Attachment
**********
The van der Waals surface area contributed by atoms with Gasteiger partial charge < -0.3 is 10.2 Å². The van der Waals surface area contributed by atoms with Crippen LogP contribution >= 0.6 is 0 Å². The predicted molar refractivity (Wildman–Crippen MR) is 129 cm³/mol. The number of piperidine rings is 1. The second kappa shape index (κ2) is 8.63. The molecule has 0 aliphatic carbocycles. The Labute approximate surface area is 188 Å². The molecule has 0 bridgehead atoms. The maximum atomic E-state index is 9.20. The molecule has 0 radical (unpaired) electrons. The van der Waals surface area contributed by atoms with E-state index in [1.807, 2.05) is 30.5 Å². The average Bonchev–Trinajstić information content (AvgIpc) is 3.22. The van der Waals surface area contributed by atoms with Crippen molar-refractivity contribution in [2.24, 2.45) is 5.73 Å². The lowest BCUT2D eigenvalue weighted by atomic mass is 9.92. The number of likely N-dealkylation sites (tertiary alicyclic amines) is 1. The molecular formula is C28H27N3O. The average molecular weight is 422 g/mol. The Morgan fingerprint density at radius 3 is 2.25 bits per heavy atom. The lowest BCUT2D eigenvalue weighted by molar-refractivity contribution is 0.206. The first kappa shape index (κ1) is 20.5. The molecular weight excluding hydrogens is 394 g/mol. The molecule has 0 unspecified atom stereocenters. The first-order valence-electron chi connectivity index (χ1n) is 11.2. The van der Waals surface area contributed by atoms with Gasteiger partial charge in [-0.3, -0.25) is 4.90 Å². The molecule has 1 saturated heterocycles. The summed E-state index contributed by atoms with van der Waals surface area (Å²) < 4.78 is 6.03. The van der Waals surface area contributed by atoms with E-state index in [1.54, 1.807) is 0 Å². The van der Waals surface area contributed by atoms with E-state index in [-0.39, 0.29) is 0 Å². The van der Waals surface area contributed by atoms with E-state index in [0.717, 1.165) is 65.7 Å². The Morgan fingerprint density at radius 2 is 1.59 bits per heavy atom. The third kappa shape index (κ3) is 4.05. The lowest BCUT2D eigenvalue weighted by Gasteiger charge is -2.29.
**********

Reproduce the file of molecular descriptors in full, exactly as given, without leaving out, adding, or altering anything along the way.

The van der Waals surface area contributed by atoms with Gasteiger partial charge < -0.3 is 10.2 Å². The van der Waals surface area contributed by atoms with Crippen LogP contribution >= 0.6 is 0 Å². The predicted molar refractivity (Wildman–Crippen MR) is 129 cm³/mol. The number of piperidine rings is 1. The second kappa shape index (κ2) is 8.63. The molecule has 0 aliphatic carbocycles. The Labute approximate surface area is 188 Å². The molecule has 0 bridgehead atoms. The maximum atomic E-state index is 9.20. The molecule has 0 radical (unpaired) electrons. The van der Waals surface area contributed by atoms with E-state index in [1.807, 2.05) is 30.5 Å². The average Bonchev–Trinajstić information content (AvgIpc) is 3.22. The van der Waals surface area contributed by atoms with Crippen molar-refractivity contribution in [2.24, 2.45) is 5.73 Å². The lowest BCUT2D eigenvalue weighted by atomic mass is 9.92. The number of likely N-dealkylation sites (tertiary alicyclic amines) is 1. The molecular formula is C28H27N3O. The average molecular weight is 422 g/mol. The Morgan fingerprint density at radius 3 is 2.25 bits per heavy atom. The lowest BCUT2D eigenvalue weighted by molar-refractivity contribution is 0.206. The first kappa shape index (κ1) is 20.5. The molecular weight excluding hydrogens is 394 g/mol. The molecule has 0 unspecified atom stereocenters. The first-order valence-electron chi connectivity index (χ1n) is 11.2. The van der Waals surface area contributed by atoms with Gasteiger partial charge in [-0.3, -0.25) is 4.90 Å². The molecule has 1 saturated heterocycles. The summed E-state index contributed by atoms with van der Waals surface area (Å²) < 4.78 is 6.03. The van der Waals surface area contributed by atoms with E-state index in [1.54, 1.807) is 0 Å². The van der Waals surface area contributed by atoms with E-state index in [-0.39, 0.29) is 0 Å². The van der Waals surface area contributed by atoms with E-state index in [0.717, 1.165) is 65.7 Å². The Morgan fingerprint density at radius 2 is 1.59 bits per heavy atom. The third kappa shape index (κ3) is 4.05. The lowest BCUT2D eigenvalue weighted by Gasteiger charge is -2.29.